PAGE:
If you’re discussing businesses that involve trade of water supplies and crops then the answer will definite be, yes! Since the drought causes a shortage in the water supply and the crops which negatively inevitably affect the business itself.
Studies have shown that year after year there are shortages in the supply due to the current dry condition and the prolonged unseasonable high temperatures. Increasing, they’re raising red flags all over the world for global warming, especially to the agricultural officials.
The annual Dams reports have been showing an immense shortage in water supplies compared to the year before. Most of the water in the damps are being pumped to crops and trees to prevent them from dying or being damaged.
Jordan mainly depends on rain to replace the evaporated water, but will this last or will the continuous droughts take their toll? What backup plan does Jordan have to restore evaporated water when rain permanently disappears?
Since Jordan has no main rivers or other sources of our water, the national water supply is mainly from domestic supplies which is consistently being depleted, there’s nothing to aid in meeting the demand for six million people.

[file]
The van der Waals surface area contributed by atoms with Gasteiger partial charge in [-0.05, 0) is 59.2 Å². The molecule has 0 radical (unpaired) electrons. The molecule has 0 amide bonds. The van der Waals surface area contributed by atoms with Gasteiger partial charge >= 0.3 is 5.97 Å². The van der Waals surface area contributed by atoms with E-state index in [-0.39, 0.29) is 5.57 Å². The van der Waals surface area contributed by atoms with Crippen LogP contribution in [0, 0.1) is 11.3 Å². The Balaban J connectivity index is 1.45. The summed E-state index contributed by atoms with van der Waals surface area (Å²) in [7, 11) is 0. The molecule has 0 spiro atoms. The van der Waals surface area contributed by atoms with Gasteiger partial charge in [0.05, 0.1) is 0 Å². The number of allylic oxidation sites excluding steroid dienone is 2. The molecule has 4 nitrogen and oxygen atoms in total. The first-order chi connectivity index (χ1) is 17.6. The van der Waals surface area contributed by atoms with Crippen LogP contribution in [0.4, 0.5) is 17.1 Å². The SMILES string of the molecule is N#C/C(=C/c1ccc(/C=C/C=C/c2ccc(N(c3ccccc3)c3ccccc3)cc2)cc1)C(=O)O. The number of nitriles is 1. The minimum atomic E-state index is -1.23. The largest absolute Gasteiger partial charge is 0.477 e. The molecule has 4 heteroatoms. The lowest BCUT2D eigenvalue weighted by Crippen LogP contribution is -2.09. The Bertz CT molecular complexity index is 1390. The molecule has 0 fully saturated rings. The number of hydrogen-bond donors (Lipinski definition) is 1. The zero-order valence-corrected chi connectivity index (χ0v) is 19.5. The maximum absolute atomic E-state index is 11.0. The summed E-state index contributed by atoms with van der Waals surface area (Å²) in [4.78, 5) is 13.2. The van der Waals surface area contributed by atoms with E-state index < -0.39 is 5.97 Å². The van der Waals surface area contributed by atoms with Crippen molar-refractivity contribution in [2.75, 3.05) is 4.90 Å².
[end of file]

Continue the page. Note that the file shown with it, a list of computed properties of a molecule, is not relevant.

Jordan, typically, witnesses several depressions during ‘Marbaniyeh’ which is the local name for the 40 coldest days of winter. The kingdom usually gets 30% of its long-term annual average water intake during this period; however as of last year the crops remain to be unaffected.
If it starts to affect the crops, of course, businesses that depend on trade in water supplies and crops will be affected. No crops and supplies mean no income and since there’s no income businesses will fail because they will have nothing to sell and trade in.
How can we improve this predicament? Jordanian citizens can start by preserving water waste and keep filtering the used or contaminated water. Secondly, we can reduce water usage by monitoring how we utilize it. Last but not least, we can preserve and keep every raindrop by creating a condensation facility to help us condense the evaporated water which can increase our water intake.